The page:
Energy storage system could solve energy efficiency problems

Energy storage system could solve energy efficiency problems

July 14, 2012 0 By Alicia Moore

Hydrogen fuel cells

Researchers develop new system capable of storing large amounts of power

One of the major challenges facing sustainability today is the efficient use of energy resources. As energy becomes more of a concern, countries around the world are working on ways to make sure they use the energy they have efficiently. The problem, however, is the lack of comprehensive energy storage technologies that make energy efficiency an easier process. A team of researchers from the Drexel University’s College of Engineering in Pennsylvania aim to solve this problem with a new method to store large amounts of electrical power.

Electrochemical flow capacitor combines flow batteries with supercapacitors

Researchers have developed a method through which energy can be stored and released quickly. The team has created an electrochemical storage system that combines the principles of flow batteries and supercapacitors. The system is being called the “electrochemical flow capacitor” and researchers claim that it is capable of being used as part of a country’s energy grid.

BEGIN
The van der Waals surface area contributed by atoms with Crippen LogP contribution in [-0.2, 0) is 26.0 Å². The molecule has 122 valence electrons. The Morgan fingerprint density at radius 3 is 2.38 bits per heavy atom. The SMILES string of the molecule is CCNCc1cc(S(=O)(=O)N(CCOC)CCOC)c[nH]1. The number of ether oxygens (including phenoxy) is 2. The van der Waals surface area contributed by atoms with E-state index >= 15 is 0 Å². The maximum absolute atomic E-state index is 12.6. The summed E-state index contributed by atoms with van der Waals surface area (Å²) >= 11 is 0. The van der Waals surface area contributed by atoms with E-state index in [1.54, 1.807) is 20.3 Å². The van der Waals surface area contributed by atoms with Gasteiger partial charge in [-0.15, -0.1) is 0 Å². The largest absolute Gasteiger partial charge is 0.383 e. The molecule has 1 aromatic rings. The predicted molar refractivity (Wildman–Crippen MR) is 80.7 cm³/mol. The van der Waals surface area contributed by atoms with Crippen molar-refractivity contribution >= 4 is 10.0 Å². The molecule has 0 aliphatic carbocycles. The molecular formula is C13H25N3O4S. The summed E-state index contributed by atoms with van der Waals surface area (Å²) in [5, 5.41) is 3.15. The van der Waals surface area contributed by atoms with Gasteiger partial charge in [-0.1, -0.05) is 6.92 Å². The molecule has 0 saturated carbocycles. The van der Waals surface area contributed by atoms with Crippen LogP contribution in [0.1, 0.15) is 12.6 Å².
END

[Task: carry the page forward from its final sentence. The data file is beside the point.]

Energy storage system could be used as part of a nation’s energy grid

When incorporated into the grid, the storage system will be able to store large amounts of electricity that can be generated through a variety of means. This energy can then be discharged quickly, allowing for its use with little to no delay. Researchers note that the energy storage system is compatible with existing technology, thus would not require renovations to an existing energy grid in order to function. The relatively long life cycle of the system means that it will not have to be replaced frequently.

Energy efficiency could be attained through use of new system

The new energy storage system may be capable of enabling countries to attain a higher level of energy efficiency. Researchers have already shown that the system can be scaled up easily and at low cost. This makes the system more attractive for use in as part of a country’s energy grid.

 

Related article(s) and resources:

http://www.sciencedaily.com/releases/2012/07/120711104809.htm